6. Don’t forget ALT text!

Bad: <img src=”car_photo.jpg”>
Acceptable: <img src=”car_photo.jpg” alt=””>
Good: <img src=”car_photo.jpg” alt=”my dream car”>

It is a basic requirement of the WAI Level 1 guidelines that all img elements should have an accompanying ALT text. Now there may not seem any point there but what if your image is a link to another section of the site? An image link for example:

Bad example:
[sourcecode language="html"]
<a href="portfolio.html"><img src="screenshot.jpg" /></a>
[/sourcecode]
Users who navigate your site with images turned off or use screen readers will not be able to make sense of the above. Worse still are images used as the main navigation without an ALT text for people to follow. An ALT text should be descriptive and give the user an idea of the context of the image. Sometimes it means explaining visual aspects; sometimes it’s a case of spelling out embedded copy. Make an effort to remove any decorative images from HTML and place inside CSS. If a decorative image cannot be avoided then either use blank ALT text or better still, let the user know it’s a decorative image and place it at the very bottom of your HTML source output.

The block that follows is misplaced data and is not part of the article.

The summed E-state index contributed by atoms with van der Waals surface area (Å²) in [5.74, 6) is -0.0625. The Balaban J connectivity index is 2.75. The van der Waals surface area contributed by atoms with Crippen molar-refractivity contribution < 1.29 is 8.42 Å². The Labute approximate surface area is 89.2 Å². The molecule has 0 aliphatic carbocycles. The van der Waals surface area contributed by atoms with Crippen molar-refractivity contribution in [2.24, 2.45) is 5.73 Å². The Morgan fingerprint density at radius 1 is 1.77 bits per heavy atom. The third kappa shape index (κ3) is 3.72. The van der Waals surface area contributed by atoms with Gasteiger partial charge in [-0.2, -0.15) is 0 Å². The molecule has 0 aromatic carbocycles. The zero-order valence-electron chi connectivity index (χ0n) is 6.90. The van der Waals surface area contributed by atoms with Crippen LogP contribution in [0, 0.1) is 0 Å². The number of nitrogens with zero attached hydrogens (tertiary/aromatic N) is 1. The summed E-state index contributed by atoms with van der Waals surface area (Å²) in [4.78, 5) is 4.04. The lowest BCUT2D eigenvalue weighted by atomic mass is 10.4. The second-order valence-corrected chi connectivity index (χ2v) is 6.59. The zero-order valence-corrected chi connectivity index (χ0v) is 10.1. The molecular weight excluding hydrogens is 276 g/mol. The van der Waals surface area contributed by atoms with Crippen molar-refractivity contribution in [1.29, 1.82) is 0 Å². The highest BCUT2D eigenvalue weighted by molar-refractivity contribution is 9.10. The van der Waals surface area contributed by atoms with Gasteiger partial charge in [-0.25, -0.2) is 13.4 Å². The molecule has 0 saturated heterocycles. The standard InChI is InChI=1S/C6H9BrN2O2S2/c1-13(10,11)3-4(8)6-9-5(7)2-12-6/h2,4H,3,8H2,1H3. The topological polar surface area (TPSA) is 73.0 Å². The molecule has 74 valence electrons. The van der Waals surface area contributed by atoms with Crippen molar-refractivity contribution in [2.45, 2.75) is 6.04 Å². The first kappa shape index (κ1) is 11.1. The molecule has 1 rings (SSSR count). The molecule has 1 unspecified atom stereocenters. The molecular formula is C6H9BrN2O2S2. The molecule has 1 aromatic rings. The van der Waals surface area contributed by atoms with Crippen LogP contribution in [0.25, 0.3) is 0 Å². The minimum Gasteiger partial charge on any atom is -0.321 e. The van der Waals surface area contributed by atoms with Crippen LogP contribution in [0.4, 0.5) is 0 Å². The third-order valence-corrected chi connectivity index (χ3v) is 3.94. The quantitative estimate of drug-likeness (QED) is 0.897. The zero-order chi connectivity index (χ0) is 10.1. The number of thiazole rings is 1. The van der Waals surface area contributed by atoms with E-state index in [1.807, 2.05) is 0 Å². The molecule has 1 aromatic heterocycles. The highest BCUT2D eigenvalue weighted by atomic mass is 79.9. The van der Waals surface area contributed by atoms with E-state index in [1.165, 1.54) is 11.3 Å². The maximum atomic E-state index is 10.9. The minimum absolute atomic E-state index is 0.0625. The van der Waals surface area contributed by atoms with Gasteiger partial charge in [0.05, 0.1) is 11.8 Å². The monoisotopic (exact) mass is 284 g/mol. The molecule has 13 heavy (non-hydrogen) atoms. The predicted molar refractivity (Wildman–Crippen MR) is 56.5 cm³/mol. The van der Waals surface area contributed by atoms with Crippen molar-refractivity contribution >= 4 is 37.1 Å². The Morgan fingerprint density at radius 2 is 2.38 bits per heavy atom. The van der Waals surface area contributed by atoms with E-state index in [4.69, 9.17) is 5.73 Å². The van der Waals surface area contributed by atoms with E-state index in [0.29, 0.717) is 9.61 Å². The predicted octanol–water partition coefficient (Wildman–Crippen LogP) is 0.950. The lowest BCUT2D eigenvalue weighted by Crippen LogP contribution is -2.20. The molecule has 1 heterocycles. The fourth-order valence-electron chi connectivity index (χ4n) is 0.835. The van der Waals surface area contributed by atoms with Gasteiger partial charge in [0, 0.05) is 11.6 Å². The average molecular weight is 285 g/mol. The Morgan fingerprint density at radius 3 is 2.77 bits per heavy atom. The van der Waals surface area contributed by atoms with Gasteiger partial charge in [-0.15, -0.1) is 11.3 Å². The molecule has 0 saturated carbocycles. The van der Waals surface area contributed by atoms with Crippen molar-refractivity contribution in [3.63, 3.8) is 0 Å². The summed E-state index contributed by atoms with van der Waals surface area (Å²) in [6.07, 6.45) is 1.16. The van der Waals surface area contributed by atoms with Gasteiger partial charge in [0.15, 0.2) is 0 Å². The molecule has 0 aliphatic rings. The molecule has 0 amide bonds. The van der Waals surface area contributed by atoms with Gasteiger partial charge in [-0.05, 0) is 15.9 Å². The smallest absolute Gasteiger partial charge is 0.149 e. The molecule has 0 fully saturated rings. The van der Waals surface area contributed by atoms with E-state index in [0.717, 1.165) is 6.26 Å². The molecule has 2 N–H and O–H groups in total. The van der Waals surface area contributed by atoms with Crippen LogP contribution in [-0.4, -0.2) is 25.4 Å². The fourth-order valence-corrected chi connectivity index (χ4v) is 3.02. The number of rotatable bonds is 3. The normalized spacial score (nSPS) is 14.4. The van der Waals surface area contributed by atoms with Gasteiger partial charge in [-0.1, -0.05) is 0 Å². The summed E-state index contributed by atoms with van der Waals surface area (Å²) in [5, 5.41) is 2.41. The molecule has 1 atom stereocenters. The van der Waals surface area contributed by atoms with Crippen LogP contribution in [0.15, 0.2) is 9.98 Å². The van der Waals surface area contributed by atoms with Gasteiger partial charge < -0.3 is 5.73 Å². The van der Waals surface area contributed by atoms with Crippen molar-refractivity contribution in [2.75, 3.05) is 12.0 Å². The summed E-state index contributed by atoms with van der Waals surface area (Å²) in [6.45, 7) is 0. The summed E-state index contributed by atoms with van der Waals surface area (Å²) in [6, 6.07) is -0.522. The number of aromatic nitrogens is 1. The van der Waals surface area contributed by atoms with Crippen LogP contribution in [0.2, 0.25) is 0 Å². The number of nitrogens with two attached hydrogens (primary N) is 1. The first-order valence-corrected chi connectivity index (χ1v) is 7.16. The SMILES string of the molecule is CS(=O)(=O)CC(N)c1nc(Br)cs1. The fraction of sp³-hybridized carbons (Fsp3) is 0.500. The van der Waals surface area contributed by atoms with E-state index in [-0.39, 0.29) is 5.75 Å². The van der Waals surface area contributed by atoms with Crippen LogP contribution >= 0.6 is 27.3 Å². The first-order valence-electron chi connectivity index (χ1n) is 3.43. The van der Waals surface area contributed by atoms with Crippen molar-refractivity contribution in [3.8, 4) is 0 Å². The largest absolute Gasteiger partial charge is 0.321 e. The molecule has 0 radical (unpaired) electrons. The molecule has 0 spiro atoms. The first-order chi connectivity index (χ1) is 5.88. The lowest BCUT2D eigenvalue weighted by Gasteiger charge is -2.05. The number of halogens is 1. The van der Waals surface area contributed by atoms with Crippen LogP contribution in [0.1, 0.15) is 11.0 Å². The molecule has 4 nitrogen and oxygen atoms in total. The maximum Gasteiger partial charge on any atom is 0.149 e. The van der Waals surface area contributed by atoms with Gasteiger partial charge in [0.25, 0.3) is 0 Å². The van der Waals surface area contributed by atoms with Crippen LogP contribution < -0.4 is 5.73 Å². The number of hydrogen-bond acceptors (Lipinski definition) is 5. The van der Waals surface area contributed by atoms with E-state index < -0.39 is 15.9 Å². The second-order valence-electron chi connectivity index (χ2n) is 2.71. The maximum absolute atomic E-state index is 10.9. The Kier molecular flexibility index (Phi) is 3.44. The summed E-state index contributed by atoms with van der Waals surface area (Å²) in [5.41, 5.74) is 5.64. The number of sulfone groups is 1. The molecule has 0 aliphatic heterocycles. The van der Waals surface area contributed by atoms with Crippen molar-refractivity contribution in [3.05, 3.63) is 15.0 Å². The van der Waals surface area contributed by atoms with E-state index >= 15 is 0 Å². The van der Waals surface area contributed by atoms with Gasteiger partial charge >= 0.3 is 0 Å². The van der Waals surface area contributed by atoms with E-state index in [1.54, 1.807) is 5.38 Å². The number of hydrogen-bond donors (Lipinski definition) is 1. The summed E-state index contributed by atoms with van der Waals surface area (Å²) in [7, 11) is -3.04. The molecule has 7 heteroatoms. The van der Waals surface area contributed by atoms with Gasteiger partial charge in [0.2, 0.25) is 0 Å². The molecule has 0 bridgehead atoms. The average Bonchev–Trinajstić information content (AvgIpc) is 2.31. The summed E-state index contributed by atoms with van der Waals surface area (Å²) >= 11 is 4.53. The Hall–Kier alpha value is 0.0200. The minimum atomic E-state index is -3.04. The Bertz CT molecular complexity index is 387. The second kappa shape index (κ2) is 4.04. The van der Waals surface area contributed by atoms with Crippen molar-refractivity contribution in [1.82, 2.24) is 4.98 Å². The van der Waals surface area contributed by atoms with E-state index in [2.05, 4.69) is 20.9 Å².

7. Use CSS for presentation

It’s hard not to talk about CSS when talking about HTML. CSS complements HTML so well. I will only go briefly into CSS here but I’d recommend research into this topic if you’re really interested in writing “better” HTML. A good book to grab hold of is CSS Mastery by Andy Budd. Another good way to learn more about CSS is to view the CSS source of other people, see how they are doing things, learn from the experts! Blueprint and YUI have built CSS frameworks and is a good starting point for improving your own CSS skills. I don’t recommend using a framework per se but use it as a learning tool! Blueprint’s typography CSS is especially good. Investigate, learn and integrate.